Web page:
The meetings featured intense, nitty-gritty debates over the technical aspects of the law. The FBI wanted guarantees that the telecom system would never mature beyond the reach of its wiretaps. Some companies saw this as heavy-handed regulation, and a number of telecom officials shared the activists' belief that the government was in fact after a permanent covert backdoor into the phone system. The negotiations helped to somewhat dampen the suspicions, however, and the talks went forward because no one in the room disagreed with the fundamental premise that the government had the right to wiretap.
But outside of the meetings, divisions festered among the interest groups. Berman represented the Electronic Frontier Foundation, which champions the public interest in the digital realm, but its board couldn't decide whether compromise was prudent or perilous. Berman felt he had to persuade his colleagues, in another series of heated meetings, to work in the middle. To him, that meant that the legislative negotiations would follow an inviolate principle: We will only craft solutions to known problems. No writing of laws aimed at encompassing future problems. If the FBI has difficultly accessing the public telephone network, then the law will address only that public telephone network.
In addition to identifying a philosophical guideline, this approach served a more strategic goal -- to keep the FBI's hands off the Internet, which was so new in 1994 as to be practically notional. Internet service providers such as America Online and Prodigy had only a handful of subscribers, and the first Web browser had been released that year, in a beta test version. Still, Berman and others knew that the FBI would never willingly agree to stay off the information superhighway, because Internet-based information held tremendous potential value for law enforcement.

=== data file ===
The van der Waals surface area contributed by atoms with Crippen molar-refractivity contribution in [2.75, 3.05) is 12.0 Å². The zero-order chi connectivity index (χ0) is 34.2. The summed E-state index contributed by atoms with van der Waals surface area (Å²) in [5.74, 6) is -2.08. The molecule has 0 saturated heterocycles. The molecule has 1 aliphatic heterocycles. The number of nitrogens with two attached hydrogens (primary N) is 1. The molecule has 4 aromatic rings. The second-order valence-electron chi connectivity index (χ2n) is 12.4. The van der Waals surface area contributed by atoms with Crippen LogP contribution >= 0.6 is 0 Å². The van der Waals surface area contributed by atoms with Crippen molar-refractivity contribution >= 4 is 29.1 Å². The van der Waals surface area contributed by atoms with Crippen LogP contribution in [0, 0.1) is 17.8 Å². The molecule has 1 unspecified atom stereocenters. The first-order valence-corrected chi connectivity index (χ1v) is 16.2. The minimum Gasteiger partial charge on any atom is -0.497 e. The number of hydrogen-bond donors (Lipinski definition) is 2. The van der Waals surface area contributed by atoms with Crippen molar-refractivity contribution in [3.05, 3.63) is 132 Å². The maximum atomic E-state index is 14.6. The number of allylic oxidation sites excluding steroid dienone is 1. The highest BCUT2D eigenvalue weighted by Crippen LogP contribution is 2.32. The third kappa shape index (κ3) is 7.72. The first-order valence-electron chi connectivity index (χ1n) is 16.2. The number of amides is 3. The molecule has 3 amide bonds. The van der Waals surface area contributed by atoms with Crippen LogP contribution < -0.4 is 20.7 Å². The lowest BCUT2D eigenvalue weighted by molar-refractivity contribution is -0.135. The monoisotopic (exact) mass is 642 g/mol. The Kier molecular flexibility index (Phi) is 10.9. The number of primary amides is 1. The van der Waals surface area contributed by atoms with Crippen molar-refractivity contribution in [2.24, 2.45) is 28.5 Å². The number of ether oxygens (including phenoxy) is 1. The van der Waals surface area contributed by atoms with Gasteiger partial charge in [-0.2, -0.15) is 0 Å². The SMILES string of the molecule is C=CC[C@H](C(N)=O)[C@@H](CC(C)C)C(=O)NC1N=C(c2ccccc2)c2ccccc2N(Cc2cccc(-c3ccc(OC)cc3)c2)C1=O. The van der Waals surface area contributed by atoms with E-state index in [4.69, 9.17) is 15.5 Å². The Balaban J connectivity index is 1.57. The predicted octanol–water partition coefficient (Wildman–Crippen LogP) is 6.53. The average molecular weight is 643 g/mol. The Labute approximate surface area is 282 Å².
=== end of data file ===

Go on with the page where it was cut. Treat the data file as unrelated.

During one meeting, David Johnson, a lawyer who had helped to craft the Electronic Communications Privacy Act in 1986, held up a glass jar full of rocks and asked, "How many of you would say this jar is full?" Most people agreed that it was. Johnson took a fistful of pebbles and dropped them into the jar. They tinkled down through the rocks, finding resting places in the empty spaces. Then he poured sand into the jar. As it cascaded into the empty spaces, Johnson told the onlookers that the sand was like the unseen, seemingly insignificant "transactional data" that traveled on the Internet. Transactional data includes the routing information for a text-based message -- where it comes from, where it goes, and what path it follows -- and the series of digits that make up an Internet address. This information would someday be of enormous value to the government, he said, just as phone call records, as opposed to actual conversations, already were. The transactional data were small but meaningful -- like the tiny grains of sand that kept filling the volume of the jar.
Johnson's vivid illustration convinced many of the participants that the new law mustn't extend too far. Again, the issue wasn't whether law enforcement had a right to information but how much power the government should have over the means to get it. Leahy and Edwards, who formally introduced the legislation shortly thereafter, declared that it would apply solely to the public telephone network. The law specifically exempted "information services," which the parties agreed included Internet companies and electronic-messaging technologies.
The Communications Assistance for Law Enforcement Act passed in the closing days of the 103rd Congress, two weeks before Republicans won control of both chambers in November 1994. CALEA would let the industry set its own standards to meet the Justice Department's needs. The department could list its surveillance requirements, but the act let companies decide how to build their equipment. Justice won the right to petition the Federal Communications Commission if its officials felt that the companies weren't fulfilling their obligations. But civil-liberties groups also secured the right to challenge the government's requirements in court.
It was a true compromise, hard won but workable. For Berman, principled pragmatism had carried the day. For others, however, the compromise had given away too much.